For Amos, then, speaking the truth to power did not lead to his being celebrated and winning the victory he set out to achieve. It resulted in his being persecuted, threatened with death, and a direct attempt to run him out of the country. He was told to go back to his own country and his own people and deliver his messages there to a people who were interested in putting up with them. He was not welcome here in Israel. And, at the end of the day, the people who opposed him seem to have won. There is no evidence that his warnings of judgment had any kind of a transformative impact on the nation. They continued chugging along the path they had been walking before Amos was sent to them.
So, did Amos really matter? Was he a failure? Was it worth his time facing all the risk and opposition he faced in order to deliver a message no one wanted to hear and didn’t evidently listen to at all?
It was, and for one simple reason: Amos was faithful. He wasn’t doing what he was doing because he suddenly became passionate about the spiritual state of the nation of Israel. He didn’t lose a bet. He wasn’t just a curmudgeon who loved getting under people’s skin. None of those things or more like them were the case. Amos was doing what he was doing because God told him to go and do it. That’s it. He was settled in a career. He probably had a wife and a family. He was likely fairly prosperous in what he was doing. He was settled and happy. Then God came and sent him to work. It wasn’t easy work. In fact, it was really hard. He faced fierce opposition, and he may have even been killed for doing it. We don’t know. But he was faithful. And that makes him successful.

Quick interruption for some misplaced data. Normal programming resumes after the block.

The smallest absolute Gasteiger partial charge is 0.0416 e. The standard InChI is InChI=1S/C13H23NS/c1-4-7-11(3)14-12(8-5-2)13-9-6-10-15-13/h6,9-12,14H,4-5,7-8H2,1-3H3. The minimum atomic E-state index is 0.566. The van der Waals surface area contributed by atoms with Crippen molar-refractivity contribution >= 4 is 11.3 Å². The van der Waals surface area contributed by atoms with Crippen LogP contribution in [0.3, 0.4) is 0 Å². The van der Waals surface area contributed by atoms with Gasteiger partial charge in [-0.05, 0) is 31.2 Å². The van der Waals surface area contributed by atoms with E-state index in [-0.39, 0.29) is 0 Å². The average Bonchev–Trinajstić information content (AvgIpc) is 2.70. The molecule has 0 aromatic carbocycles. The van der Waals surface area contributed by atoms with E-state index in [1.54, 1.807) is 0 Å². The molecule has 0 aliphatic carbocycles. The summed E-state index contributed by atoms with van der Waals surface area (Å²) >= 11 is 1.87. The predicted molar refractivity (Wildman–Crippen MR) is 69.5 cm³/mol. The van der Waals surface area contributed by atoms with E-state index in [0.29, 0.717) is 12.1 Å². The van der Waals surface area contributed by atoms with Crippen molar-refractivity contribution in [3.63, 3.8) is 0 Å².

Success in the kingdom of God is equated with faithfulness. If you want to experience the kind of lasting success that spans generations (after all, we are still telling and retelling Amos’s story today while only biblical scholars know the names Amaziah and Jeroboam), that will come when you are faithful to God’s call. He may not call you to speak truth to power like He did Amos, but He very well may call you to share the truth with a friend or family member who needs to hear it in spite of their not wanting to hear it. And you may receive about as warm a welcome as Amos did.
But when you can say in your heart and mind that you are doing nothing more than being faithful to God’s call, you don’t have to worry about anything else. Now, it is very easy to deceive ourselves into believing that’s what we are doing when we are actually riding a personal hobbyhorse. We must be relentlessly honest with ourselves, checking our motivations with trusted friends and advisors, and making certain our message is in perfect harmony with the Scriptures. When we can do that, though, the reception we receive is not our concern. Faithfulness is. Find a way to be faithful today. God will reward that, and His rewards are always better than the punishments the world may throw at us.